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Doc. 174.-the Missouri treason. Letter from Gen. D. M. Frost to Gov. Jackson.

St. Louis, Mo., April 15, 1861.
His Excellency C. F. Jackson, Governor of Missouri:--
Sir: You have doubtless observed by this morning's despatches, that the President, by calling seventy-five thousand of the militia of the different States into the service of his Government, proposes to inaugurate civil war on a comprehensive plan.

Under the circumstances, I have thought it not inappropriate that I should offer some suggestions to your Excellency, in my capacity of commanding officer of the first military district.

Presuming that Mr. Lincoln will be advised by good military talent, he will doubtless regard this place as next in importance, in a strategic point of view, to Charleston and Pensacola. He will therefore retain at the arsenal all of the troops now there, and augment it as soon as possible. The commanding officer of that place, as you are perhaps aware, has strengthened his position by the erection of numerous batteries and earthworks. You are not, however, aware that he has recently put in position guns of large calibre, to command the approaches to the city by the river, as well as heavy ten-inch mortars, with which he could, at any moment, bombard our town.

If, therefore, he is permitted to go on strengthening his position, whilst the Government increases his force, it will be but a short time before he will have this town and the commerce of the Mississippi at his mercy. You will readily see how this complete possession and control of our commercial metropolis might, and in all probability would, affect any future action that the State might otherwise feel disposed to take.

I fully appreciate the very delicate position occupied by your Excellency, and do not expect you to take any action, or do any thing not legal or proper to be done under the circumstances; but, nevertheless, would respectfully suggest the following as both legal and proper, viz.:

1. To call the Legislature together at once, for the purpose of placing the State in a condition to enable you to suppress insurrection or repel invasion.

2. To send an agent to the Governor of Louisiana, (or further, if necessary,) to ascertain if mortars and siege guns could be obtained from Baton Rouge, or other points.

3. To send an agent to Liberty, to see what is there, and to put the people of that vicinity on their guard, to prevent its being garrisoned, as several United States troops will be at Fort Leavenworth, from Kearney, in ten or fifteen days from this time.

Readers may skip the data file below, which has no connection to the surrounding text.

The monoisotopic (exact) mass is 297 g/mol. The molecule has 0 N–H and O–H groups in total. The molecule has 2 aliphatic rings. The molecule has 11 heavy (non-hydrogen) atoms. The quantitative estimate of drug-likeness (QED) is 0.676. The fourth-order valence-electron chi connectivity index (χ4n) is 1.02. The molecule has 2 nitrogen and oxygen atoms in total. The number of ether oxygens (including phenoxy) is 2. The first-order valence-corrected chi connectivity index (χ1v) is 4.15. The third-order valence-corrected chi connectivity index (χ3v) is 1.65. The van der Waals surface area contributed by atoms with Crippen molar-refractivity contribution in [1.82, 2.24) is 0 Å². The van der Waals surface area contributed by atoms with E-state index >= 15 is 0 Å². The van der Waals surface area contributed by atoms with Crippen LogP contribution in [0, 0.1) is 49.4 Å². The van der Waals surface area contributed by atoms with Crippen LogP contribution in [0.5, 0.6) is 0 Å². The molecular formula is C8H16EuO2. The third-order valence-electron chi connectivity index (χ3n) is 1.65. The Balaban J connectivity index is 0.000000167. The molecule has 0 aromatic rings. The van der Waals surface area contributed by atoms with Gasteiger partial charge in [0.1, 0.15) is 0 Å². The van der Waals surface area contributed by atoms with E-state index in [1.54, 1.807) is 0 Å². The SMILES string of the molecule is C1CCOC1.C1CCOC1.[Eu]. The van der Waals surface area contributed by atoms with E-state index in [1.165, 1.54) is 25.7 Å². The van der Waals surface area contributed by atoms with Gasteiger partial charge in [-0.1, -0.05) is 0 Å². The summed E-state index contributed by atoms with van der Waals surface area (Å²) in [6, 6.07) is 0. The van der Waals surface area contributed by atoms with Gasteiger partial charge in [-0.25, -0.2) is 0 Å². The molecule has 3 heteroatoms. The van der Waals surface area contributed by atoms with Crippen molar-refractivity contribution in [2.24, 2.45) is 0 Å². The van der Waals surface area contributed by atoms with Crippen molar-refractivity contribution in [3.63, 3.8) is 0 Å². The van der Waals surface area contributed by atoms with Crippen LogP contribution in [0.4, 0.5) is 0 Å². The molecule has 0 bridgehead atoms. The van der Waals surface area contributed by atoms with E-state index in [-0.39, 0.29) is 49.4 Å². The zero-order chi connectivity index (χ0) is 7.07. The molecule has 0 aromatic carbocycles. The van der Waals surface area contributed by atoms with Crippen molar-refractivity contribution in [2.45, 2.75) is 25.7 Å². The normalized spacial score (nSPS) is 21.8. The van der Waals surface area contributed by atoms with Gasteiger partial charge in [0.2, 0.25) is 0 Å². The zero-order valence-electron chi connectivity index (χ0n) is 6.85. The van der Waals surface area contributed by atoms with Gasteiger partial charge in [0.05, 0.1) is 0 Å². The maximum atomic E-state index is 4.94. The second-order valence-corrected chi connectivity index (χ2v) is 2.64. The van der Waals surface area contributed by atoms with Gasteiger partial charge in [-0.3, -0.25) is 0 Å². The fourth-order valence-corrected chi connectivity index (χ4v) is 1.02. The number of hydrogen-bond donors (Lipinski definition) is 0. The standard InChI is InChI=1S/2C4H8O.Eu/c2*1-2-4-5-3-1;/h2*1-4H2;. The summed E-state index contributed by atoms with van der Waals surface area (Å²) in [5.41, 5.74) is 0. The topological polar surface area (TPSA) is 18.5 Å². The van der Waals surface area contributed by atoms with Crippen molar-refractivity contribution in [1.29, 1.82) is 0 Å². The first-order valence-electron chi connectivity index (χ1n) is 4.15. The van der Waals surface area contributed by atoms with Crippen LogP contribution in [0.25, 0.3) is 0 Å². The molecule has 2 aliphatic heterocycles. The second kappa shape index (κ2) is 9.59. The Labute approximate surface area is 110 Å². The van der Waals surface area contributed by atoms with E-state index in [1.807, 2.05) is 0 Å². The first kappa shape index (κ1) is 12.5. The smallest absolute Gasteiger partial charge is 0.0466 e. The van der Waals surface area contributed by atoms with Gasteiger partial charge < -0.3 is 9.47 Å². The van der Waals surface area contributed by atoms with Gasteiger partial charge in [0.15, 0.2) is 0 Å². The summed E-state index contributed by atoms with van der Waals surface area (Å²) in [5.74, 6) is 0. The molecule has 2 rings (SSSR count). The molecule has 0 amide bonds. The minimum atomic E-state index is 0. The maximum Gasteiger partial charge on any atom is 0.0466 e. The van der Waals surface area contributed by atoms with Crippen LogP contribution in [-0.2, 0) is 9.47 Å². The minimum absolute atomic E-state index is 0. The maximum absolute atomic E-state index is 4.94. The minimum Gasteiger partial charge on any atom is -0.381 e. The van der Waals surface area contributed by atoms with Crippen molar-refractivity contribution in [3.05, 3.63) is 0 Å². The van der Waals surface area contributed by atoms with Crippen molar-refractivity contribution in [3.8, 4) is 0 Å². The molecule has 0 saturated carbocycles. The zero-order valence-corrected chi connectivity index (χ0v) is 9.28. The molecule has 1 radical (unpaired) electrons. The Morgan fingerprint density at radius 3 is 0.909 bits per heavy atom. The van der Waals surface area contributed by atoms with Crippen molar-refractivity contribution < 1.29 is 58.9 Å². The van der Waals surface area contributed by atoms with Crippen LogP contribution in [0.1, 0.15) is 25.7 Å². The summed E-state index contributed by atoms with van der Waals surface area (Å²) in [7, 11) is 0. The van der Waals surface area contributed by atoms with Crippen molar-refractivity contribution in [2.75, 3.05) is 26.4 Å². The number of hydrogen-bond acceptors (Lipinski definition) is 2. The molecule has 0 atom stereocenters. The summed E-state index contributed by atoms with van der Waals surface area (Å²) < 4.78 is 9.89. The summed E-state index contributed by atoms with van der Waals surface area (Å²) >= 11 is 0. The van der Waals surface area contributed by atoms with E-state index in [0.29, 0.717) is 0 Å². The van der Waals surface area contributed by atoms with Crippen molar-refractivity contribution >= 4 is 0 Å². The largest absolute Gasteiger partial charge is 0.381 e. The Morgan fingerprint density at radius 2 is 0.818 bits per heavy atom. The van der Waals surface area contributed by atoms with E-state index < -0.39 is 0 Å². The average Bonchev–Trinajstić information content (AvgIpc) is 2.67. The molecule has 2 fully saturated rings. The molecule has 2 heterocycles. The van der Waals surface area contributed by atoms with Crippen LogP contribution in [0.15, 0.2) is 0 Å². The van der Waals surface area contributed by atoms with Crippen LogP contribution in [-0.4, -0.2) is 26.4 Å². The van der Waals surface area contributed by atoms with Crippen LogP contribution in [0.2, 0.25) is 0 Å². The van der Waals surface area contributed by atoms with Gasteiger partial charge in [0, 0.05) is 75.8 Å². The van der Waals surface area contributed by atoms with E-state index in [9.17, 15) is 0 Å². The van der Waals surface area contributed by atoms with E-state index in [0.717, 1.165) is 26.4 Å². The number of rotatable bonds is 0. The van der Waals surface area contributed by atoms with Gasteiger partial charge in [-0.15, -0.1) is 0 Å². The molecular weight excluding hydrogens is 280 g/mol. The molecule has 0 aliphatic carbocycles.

4. Publish a proclamation to the people of the State, warning them that the President has acted illegally in calling out troops, thus arrogating to himself the war-making power; that he has illegally ordered the secret issue of the public arms (to the number of 5,000) to societies in the State, who have declared their intention to resist the constituted authorities, whenever these authorities may adopt a course distasteful to them; and that they are, therefore, by no means bound to give him aid or comfort in his attempts to subjugate, by force of arms, a people who are still free; but, on the contrary, that they should prepare themselves to maintain all their rights as citizens of Missouri.

5. Authorize, or order the commanding officer of the present military district to form a military camp of instruction at or near the city of St. Louis, to muster military companies into the service of the State, to erect batteries, and do all things necessary and proper to be done to maintain the peace, dignity, and sovereignty of the State.

6. Order Col. Bowen's whole command to proceed at once to the said camp and report to the commanding officer for duty.

Doubtless, many things which ought to be done, will occur to your Excellency which have not to me, and your Excellency may deem what I have suggested as improper or unnecessary. If so, I can only say, that I have been actuated solely by a sense of official duty in saying what I have, and will most cheerfully acquiesce in whatever course your Excellency may lay down for my government.

I would not have presumed to have advised your Excellency, but for the fact that you were kind enough to express a desire to consult with me upon these subjects on your recent visit to this city.

I am, sir, very respectfully, your obedient servant,

D. M. Frost, Brig.-Gen. Com. First Mil. Dist. of Mo.

P. S. I highly approve of the suggestions of Gen. Frost, and await your commands.

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D. M. Frost (3)
Abraham Lincoln (1)
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Claiborne F. Jackson (1)
C. F. Jackson (1)
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